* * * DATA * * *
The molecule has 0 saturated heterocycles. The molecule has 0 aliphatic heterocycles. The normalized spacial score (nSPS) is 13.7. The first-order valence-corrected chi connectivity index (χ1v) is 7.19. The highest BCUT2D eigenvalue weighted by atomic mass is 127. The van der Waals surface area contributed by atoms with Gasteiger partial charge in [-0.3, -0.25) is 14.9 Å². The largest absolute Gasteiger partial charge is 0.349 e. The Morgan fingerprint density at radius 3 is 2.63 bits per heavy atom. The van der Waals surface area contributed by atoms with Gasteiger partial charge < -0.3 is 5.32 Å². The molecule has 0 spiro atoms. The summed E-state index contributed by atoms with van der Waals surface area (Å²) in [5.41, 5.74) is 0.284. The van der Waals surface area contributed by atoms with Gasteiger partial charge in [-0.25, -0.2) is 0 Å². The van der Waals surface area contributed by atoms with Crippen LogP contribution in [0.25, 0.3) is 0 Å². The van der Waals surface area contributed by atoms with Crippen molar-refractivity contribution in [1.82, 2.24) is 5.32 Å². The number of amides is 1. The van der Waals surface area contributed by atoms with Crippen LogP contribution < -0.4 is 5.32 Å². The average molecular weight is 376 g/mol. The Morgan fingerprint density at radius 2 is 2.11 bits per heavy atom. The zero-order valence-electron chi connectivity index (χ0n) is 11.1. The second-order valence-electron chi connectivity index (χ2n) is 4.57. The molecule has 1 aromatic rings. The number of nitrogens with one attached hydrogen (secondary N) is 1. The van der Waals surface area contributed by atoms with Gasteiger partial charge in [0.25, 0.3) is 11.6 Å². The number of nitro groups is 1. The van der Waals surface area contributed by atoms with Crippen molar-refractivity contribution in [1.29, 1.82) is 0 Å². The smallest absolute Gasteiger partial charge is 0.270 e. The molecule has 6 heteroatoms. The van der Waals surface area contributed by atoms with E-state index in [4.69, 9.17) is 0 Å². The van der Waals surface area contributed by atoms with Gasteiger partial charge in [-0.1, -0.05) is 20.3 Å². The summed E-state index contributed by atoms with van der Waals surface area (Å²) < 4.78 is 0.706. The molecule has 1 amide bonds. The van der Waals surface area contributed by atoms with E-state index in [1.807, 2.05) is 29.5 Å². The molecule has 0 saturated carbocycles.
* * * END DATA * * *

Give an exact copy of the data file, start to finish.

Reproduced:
The molecule has 0 saturated heterocycles. The molecule has 0 aliphatic heterocycles. The normalized spacial score (nSPS) is 13.7. The first-order valence-corrected chi connectivity index (χ1v) is 7.19. The highest BCUT2D eigenvalue weighted by atomic mass is 127. The van der Waals surface area contributed by atoms with Gasteiger partial charge in [-0.3, -0.25) is 14.9 Å². The largest absolute Gasteiger partial charge is 0.349 e. The Morgan fingerprint density at radius 3 is 2.63 bits per heavy atom. The van der Waals surface area contributed by atoms with Gasteiger partial charge < -0.3 is 5.32 Å². The molecule has 0 spiro atoms. The summed E-state index contributed by atoms with van der Waals surface area (Å²) in [5.41, 5.74) is 0.284. The van der Waals surface area contributed by atoms with Gasteiger partial charge in [-0.25, -0.2) is 0 Å². The van der Waals surface area contributed by atoms with Crippen LogP contribution in [0.25, 0.3) is 0 Å². The van der Waals surface area contributed by atoms with Crippen molar-refractivity contribution in [1.82, 2.24) is 5.32 Å². The number of amides is 1. The van der Waals surface area contributed by atoms with Crippen LogP contribution < -0.4 is 5.32 Å². The average molecular weight is 376 g/mol. The Morgan fingerprint density at radius 2 is 2.11 bits per heavy atom. The zero-order valence-electron chi connectivity index (χ0n) is 11.1. The second-order valence-electron chi connectivity index (χ2n) is 4.57. The molecule has 1 aromatic rings. The number of nitrogens with one attached hydrogen (secondary N) is 1. The van der Waals surface area contributed by atoms with Gasteiger partial charge in [0.25, 0.3) is 11.6 Å². The number of nitro groups is 1. The van der Waals surface area contributed by atoms with Crippen molar-refractivity contribution in [1.29, 1.82) is 0 Å². The smallest absolute Gasteiger partial charge is 0.270 e. The molecule has 6 heteroatoms. The van der Waals surface area contributed by atoms with E-state index in [4.69, 9.17) is 0 Å². The van der Waals surface area contributed by atoms with Gasteiger partial charge in [-0.1, -0.05) is 20.3 Å². The summed E-state index contributed by atoms with van der Waals surface area (Å²) < 4.78 is 0.706. The molecule has 1 amide bonds. The van der Waals surface area contributed by atoms with E-state index in [1.807, 2.05) is 29.5 Å². The molecule has 0 saturated carbocycles.